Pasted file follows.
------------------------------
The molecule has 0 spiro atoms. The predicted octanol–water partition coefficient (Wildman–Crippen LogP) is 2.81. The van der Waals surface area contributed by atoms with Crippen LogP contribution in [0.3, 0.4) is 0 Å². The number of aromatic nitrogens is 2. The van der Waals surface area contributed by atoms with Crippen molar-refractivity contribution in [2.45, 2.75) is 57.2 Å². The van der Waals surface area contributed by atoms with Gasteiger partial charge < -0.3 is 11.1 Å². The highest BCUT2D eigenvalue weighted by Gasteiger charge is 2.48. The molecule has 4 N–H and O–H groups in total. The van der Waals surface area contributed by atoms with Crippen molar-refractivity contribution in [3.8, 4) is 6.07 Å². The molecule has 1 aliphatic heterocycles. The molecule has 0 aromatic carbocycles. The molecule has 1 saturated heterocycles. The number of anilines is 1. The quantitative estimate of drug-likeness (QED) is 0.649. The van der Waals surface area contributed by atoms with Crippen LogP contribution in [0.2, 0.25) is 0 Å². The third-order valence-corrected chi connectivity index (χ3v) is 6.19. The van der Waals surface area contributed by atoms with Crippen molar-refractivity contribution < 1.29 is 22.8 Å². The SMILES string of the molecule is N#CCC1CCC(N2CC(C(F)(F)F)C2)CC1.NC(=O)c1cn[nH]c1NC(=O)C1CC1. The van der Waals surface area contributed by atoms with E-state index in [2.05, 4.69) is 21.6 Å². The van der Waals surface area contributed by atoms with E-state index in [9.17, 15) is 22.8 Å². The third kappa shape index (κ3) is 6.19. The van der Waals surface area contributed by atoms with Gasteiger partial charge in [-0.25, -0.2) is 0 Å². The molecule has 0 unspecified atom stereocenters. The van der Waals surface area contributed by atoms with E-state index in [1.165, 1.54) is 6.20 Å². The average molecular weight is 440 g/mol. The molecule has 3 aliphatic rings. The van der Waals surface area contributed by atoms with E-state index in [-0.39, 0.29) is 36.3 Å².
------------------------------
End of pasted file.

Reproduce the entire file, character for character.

The molecule has 0 spiro atoms. The predicted octanol–water partition coefficient (Wildman–Crippen LogP) is 2.81. The van der Waals surface area contributed by atoms with Crippen LogP contribution in [0.3, 0.4) is 0 Å². The number of aromatic nitrogens is 2. The van der Waals surface area contributed by atoms with Crippen molar-refractivity contribution in [2.45, 2.75) is 57.2 Å². The van der Waals surface area contributed by atoms with Gasteiger partial charge < -0.3 is 11.1 Å². The highest BCUT2D eigenvalue weighted by Gasteiger charge is 2.48. The molecule has 4 N–H and O–H groups in total. The van der Waals surface area contributed by atoms with Crippen molar-refractivity contribution in [3.8, 4) is 6.07 Å². The molecule has 1 aliphatic heterocycles. The molecule has 0 aromatic carbocycles. The molecule has 1 saturated heterocycles. The number of anilines is 1. The quantitative estimate of drug-likeness (QED) is 0.649. The van der Waals surface area contributed by atoms with Crippen LogP contribution in [0.2, 0.25) is 0 Å². The third-order valence-corrected chi connectivity index (χ3v) is 6.19. The van der Waals surface area contributed by atoms with Crippen molar-refractivity contribution < 1.29 is 22.8 Å². The SMILES string of the molecule is N#CCC1CCC(N2CC(C(F)(F)F)C2)CC1.NC(=O)c1cn[nH]c1NC(=O)C1CC1. The van der Waals surface area contributed by atoms with E-state index in [2.05, 4.69) is 21.6 Å². The van der Waals surface area contributed by atoms with E-state index in [9.17, 15) is 22.8 Å². The third kappa shape index (κ3) is 6.19. The van der Waals surface area contributed by atoms with Gasteiger partial charge in [-0.25, -0.2) is 0 Å². The molecule has 0 unspecified atom stereocenters. The van der Waals surface area contributed by atoms with E-state index in [1.165, 1.54) is 6.20 Å². The average molecular weight is 440 g/mol. The molecule has 3 aliphatic rings. The van der Waals surface area contributed by atoms with E-state index in [-0.39, 0.29) is 36.3 Å².